As Prime Minister Rishi Sunak assumes office, Britain’s single-payer health-care system confronts the “greatest workforce crisis in history,” according to a committee of MPs. The government lacks the capacity to boost health-care spending significantly, and decades of tight cost controls are yielding shortfalls in access to care. Canada faces similar challenges. While conservatives in both countries have shied away from major health-care reforms, there may be an opportunity to establish a foothold of private responsibility for diagnostic services, where supply could rapidly grow to meet demand.
The British National Health Service has more than 100,000 unfilled staffing vacancies, and hospitals have been increasingly unable to recruit medical personnel. British nurses were already being paid 40 percent less than their American counterparts in 2019, and inflation has eroded their incomes further. Shortages exist for operating theaters, diagnostic facilities, and beds, with expected funding increases unlikely to boost capacity substantially.
From 2015 to 2022, the proportion of patients in Britain waiting more than six weeks for diagnostic scans rose from 2 percent to 28 percent, while the share of cancer patients not getting treatment within two months of diagnosis rose from 19 percent to 38 percent. Over that time, the total number of patients waiting over 18 weeks for treatment has gone from 0.2 million to 2.3 million. Many therapies are entirely unavailable: the system refuses to cover drug treatments that cost more than $40,000 per year of life saved.
Canadian health care has been strained in the same way. From 2015 to 2021, median waiting times for specialty procedures extended from 18 weeks to 26. Canadians now face average waits of ten weeks for an MRI scan, 26 weeks to see a gynecologist, 46 weeks for orthopedic surgery, and 49 weeks for neurosurgery. Waiting for essential medical care is not a mere inconvenience, like waiting for new furniture to arrive. Patients typically suffer pain and anxiety while their conditions deteriorate, and they often die before receiving the needed treatment.
The shortfalls of single-payer health-care systems arise from a fundamental problem: available public funds aren’t growing as fast as the demand for health care because of aging, rising affluence, and improving medical capabilities. Over recent decades, the sophistication of surgical and pharmaceutical technologies has rapidly grown, and so has their expense. In 1960, a doctor may have been able to offer only bed rest and painkillers to a heart-attack patient. Today, cardiologists may contemplate various expensive treatment options, from bypass surgery to angioplasty, along with an armamentarium of costly drugs.
From the 1950s to the 1990s, public spending on Britain’s National Health Service seldom rose much above 4 percent of GDP. It surged above 7 percent under the Labour government that left power in 2010. Conservative-led governments since then have elevated spending in line with overall economic growth. But with the Labour Party attacking the government for the “biggest tax burden in 70 years,” the national debt poised to exceed GDP, and other spending priorities already squeezed, the NHS budget is unlikely to see major additional growth. Any big infusion of funds must therefore come from private insurance, which currently accounts for only 0.3 percent of Britain’s GDP.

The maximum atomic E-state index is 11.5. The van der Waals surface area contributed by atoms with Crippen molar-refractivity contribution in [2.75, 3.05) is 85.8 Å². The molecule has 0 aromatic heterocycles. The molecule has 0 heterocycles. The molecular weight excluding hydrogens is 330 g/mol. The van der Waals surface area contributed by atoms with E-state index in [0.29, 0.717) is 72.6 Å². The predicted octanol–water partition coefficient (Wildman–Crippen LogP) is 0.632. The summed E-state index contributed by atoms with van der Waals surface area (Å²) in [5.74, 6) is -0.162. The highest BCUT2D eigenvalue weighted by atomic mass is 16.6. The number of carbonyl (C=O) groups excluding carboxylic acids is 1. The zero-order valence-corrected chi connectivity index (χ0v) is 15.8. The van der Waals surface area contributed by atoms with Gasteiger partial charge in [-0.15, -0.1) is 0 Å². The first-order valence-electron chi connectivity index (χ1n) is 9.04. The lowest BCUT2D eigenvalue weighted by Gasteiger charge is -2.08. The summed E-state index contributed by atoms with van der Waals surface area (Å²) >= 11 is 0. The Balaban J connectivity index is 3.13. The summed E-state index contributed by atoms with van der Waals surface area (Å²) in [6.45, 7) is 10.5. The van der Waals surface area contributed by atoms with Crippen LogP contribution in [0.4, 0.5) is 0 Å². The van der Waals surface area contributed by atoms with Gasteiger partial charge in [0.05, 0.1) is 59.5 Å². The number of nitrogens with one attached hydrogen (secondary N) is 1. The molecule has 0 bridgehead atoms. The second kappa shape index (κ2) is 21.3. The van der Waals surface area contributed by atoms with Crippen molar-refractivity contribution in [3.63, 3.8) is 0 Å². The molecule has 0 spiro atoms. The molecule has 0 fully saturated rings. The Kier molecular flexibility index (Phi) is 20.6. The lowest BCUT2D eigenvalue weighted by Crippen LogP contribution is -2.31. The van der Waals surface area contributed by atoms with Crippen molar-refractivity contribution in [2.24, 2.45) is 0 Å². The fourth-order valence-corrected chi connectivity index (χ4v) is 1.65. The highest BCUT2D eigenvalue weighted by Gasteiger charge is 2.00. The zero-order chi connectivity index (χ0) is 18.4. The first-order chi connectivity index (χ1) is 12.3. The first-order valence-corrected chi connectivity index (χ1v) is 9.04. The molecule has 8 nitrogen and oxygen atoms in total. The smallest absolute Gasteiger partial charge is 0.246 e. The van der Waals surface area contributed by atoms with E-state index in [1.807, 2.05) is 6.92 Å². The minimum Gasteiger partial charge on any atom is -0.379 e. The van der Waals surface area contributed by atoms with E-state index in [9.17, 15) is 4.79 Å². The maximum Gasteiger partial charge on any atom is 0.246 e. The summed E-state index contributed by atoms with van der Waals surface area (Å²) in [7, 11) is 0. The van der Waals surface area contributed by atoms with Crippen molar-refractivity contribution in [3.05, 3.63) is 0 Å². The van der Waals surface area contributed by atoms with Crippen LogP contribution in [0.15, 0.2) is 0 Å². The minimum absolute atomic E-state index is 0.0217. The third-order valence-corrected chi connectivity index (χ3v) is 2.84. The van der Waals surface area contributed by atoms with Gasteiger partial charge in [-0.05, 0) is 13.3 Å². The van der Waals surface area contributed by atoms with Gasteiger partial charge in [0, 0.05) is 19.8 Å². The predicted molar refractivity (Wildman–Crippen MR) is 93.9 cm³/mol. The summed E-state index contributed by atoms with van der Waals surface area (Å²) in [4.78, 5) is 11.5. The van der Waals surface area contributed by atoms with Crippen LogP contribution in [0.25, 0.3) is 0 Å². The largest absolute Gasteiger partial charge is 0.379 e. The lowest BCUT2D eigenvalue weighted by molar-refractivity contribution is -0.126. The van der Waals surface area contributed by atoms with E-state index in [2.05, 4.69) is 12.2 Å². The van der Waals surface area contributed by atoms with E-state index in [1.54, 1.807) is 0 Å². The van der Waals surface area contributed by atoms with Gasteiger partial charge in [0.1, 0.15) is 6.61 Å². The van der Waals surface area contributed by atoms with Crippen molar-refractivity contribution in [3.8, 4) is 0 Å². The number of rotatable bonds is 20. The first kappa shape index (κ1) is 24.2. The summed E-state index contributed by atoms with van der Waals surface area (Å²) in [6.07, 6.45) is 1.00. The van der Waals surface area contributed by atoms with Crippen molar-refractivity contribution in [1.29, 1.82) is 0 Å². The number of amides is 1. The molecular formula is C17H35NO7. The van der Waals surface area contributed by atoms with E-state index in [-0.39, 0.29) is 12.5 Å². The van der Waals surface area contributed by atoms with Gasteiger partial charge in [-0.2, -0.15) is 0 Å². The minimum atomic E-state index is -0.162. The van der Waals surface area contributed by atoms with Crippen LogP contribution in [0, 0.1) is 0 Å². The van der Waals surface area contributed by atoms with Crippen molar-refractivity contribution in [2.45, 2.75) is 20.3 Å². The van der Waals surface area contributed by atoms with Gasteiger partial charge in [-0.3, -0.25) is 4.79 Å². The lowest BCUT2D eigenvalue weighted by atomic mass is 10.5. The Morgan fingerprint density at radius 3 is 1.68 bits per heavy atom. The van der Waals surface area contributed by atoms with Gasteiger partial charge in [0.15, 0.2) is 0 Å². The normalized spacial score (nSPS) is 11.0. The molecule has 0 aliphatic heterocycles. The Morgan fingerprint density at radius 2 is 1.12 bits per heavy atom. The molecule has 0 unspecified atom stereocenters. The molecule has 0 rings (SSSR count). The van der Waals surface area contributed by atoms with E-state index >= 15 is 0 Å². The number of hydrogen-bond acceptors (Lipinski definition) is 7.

In Britain, as in Canada, expanding private payment for health-care services has long been considered untenable, especially on the left. One practical concern is that expanding private consumption of health-care services could draw scarce medical resources from the public system, or at least push up costs. But this challenge should direct reform, not deter it. Policymakers should focus on increasing private responsibility for medical services where supply is most elastic. This would generate substantial improvements in quality and access to care, without greatly inflating the cost for current services. Given the time required to train medical staff, this is most likely achievable with capital-intensive services, such as diagnostic scans.
For example, the government could begin requiring patients with middle and higher incomes to pay for part of the cost of MRI scans (or for insurance to cover that expense). Supply would rapidly surge to meet the greater private willingness for timely access to such key services. This new capacity would indirectly serve to shorten waiting lists for tests for those who don’t pay more. It would also generate NHS budget savings, which could be used to improve services for which private cost-sharing had not been established.
This general strategy of combining public funds and private insurance to expand health-care capacity has proved successful recently in Australia and France, enabling these countries to avoid the gaps in access to care that have afflicted nations limited to a single-payer system. It also provides an alternative to hiking taxes on the poor to improve access to health-care services for the rich. This would seem to fit voter priorities. A 2015 Lord Ashcroft poll found 50 percent of Brits willing to consider introducing charges for NHS treatments to maintain access to care, while only 40 percent were willing to consider higher taxes for the purpose.
It might have been possible in the past to fund medically necessary services for all through public health-care spending. Those days are gone. Brits and Canadians clearly want access to the twenty-first-century medical capabilities that residents of other developed nations enjoy. Policymakers should recognize that they would be willing to pay for it, too.